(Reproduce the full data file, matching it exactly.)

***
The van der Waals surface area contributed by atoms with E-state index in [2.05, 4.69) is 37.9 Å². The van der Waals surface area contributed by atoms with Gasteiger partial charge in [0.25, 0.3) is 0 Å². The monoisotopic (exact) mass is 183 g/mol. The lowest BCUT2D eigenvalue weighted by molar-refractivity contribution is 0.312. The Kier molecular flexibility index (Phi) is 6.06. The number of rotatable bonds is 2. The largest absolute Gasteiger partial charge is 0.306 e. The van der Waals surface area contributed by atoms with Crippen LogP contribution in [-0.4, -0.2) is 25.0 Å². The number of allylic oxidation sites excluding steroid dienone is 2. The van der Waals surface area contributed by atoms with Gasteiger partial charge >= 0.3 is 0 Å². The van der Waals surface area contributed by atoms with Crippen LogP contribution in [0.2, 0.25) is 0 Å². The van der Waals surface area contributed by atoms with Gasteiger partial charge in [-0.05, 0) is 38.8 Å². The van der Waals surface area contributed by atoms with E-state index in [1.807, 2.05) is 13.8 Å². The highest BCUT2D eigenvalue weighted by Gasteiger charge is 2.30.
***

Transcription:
The van der Waals surface area contributed by atoms with E-state index in [2.05, 4.69) is 37.9 Å². The van der Waals surface area contributed by atoms with Gasteiger partial charge in [0.25, 0.3) is 0 Å². The monoisotopic (exact) mass is 183 g/mol. The lowest BCUT2D eigenvalue weighted by molar-refractivity contribution is 0.312. The Kier molecular flexibility index (Phi) is 6.06. The number of rotatable bonds is 2. The largest absolute Gasteiger partial charge is 0.306 e. The van der Waals surface area contributed by atoms with Crippen LogP contribution in [-0.4, -0.2) is 25.0 Å². The number of allylic oxidation sites excluding steroid dienone is 2. The van der Waals surface area contributed by atoms with Gasteiger partial charge >= 0.3 is 0 Å². The van der Waals surface area contributed by atoms with Crippen LogP contribution in [0.2, 0.25) is 0 Å². The van der Waals surface area contributed by atoms with Gasteiger partial charge in [-0.05, 0) is 38.8 Å². The van der Waals surface area contributed by atoms with E-state index in [1.807, 2.05) is 13.8 Å². The highest BCUT2D eigenvalue weighted by Gasteiger charge is 2.30.